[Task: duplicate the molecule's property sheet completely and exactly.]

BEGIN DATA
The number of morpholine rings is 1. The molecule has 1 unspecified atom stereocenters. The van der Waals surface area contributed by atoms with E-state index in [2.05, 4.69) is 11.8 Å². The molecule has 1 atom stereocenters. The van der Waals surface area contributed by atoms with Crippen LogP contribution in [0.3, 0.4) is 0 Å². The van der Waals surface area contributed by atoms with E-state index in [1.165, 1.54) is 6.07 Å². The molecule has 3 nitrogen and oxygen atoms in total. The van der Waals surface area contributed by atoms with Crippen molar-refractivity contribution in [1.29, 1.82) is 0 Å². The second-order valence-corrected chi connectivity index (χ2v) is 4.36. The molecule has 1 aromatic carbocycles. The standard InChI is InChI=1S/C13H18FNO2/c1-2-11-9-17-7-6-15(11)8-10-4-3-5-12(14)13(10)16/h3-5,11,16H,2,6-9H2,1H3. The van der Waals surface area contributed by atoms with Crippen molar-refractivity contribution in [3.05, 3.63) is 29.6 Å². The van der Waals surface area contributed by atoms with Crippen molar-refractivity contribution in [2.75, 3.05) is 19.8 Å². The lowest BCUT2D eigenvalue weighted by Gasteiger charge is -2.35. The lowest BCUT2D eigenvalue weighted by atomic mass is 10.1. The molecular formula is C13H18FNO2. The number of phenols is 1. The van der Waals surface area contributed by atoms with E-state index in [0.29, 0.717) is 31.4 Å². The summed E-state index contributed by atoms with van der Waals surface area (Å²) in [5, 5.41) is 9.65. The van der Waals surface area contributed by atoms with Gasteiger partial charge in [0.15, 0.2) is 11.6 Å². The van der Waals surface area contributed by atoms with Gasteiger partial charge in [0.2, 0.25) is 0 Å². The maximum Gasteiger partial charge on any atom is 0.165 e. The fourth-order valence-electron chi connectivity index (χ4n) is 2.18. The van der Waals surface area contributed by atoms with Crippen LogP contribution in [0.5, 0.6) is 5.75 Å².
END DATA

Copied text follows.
The number of morpholine rings is 1. The molecule has 1 unspecified atom stereocenters. The van der Waals surface area contributed by atoms with E-state index in [2.05, 4.69) is 11.8 Å². The molecule has 1 atom stereocenters. The van der Waals surface area contributed by atoms with Crippen LogP contribution in [0.3, 0.4) is 0 Å². The van der Waals surface area contributed by atoms with E-state index in [1.165, 1.54) is 6.07 Å². The molecule has 3 nitrogen and oxygen atoms in total. The van der Waals surface area contributed by atoms with Crippen molar-refractivity contribution in [1.29, 1.82) is 0 Å². The second-order valence-corrected chi connectivity index (χ2v) is 4.36. The molecule has 1 aromatic carbocycles. The standard InChI is InChI=1S/C13H18FNO2/c1-2-11-9-17-7-6-15(11)8-10-4-3-5-12(14)13(10)16/h3-5,11,16H,2,6-9H2,1H3. The van der Waals surface area contributed by atoms with Crippen molar-refractivity contribution in [3.05, 3.63) is 29.6 Å². The van der Waals surface area contributed by atoms with Crippen molar-refractivity contribution in [2.75, 3.05) is 19.8 Å². The lowest BCUT2D eigenvalue weighted by Gasteiger charge is -2.35. The lowest BCUT2D eigenvalue weighted by atomic mass is 10.1. The molecular formula is C13H18FNO2. The number of phenols is 1. The van der Waals surface area contributed by atoms with E-state index in [0.29, 0.717) is 31.4 Å². The summed E-state index contributed by atoms with van der Waals surface area (Å²) in [5, 5.41) is 9.65. The van der Waals surface area contributed by atoms with Gasteiger partial charge in [0.15, 0.2) is 11.6 Å². The van der Waals surface area contributed by atoms with Gasteiger partial charge in [0.2, 0.25) is 0 Å². The maximum Gasteiger partial charge on any atom is 0.165 e. The fourth-order valence-electron chi connectivity index (χ4n) is 2.18. The van der Waals surface area contributed by atoms with Crippen LogP contribution in [0.5, 0.6) is 5.75 Å².